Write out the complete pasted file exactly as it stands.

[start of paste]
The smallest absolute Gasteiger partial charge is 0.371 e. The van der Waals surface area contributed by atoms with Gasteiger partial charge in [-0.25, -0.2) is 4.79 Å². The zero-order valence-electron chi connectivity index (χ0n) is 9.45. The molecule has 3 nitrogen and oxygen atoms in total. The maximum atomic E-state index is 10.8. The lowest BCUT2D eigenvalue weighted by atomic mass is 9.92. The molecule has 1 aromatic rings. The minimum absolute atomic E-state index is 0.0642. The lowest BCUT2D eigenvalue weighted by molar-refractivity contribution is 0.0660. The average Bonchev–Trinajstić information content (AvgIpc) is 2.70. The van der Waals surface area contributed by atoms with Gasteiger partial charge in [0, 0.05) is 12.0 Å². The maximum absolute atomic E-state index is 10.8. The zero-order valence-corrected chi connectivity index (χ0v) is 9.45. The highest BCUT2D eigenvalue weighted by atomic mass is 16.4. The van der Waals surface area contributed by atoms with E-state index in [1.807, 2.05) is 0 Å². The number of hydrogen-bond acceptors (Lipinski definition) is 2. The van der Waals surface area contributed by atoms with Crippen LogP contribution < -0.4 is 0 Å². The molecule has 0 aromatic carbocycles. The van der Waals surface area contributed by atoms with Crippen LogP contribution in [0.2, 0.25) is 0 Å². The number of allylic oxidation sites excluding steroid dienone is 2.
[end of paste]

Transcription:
The smallest absolute Gasteiger partial charge is 0.371 e. The van der Waals surface area contributed by atoms with Gasteiger partial charge in [-0.25, -0.2) is 4.79 Å². The zero-order valence-electron chi connectivity index (χ0n) is 9.45. The molecule has 3 nitrogen and oxygen atoms in total. The maximum atomic E-state index is 10.8. The lowest BCUT2D eigenvalue weighted by atomic mass is 9.92. The molecule has 1 aromatic rings. The minimum absolute atomic E-state index is 0.0642. The lowest BCUT2D eigenvalue weighted by molar-refractivity contribution is 0.0660. The average Bonchev–Trinajstić information content (AvgIpc) is 2.70. The van der Waals surface area contributed by atoms with Gasteiger partial charge in [0, 0.05) is 12.0 Å². The maximum absolute atomic E-state index is 10.8. The zero-order valence-corrected chi connectivity index (χ0v) is 9.45. The highest BCUT2D eigenvalue weighted by atomic mass is 16.4. The van der Waals surface area contributed by atoms with E-state index in [1.807, 2.05) is 0 Å². The number of hydrogen-bond acceptors (Lipinski definition) is 2. The van der Waals surface area contributed by atoms with Crippen LogP contribution < -0.4 is 0 Å². The molecule has 0 aromatic carbocycles. The van der Waals surface area contributed by atoms with Crippen LogP contribution in [0.2, 0.25) is 0 Å². The number of allylic oxidation sites excluding steroid dienone is 2.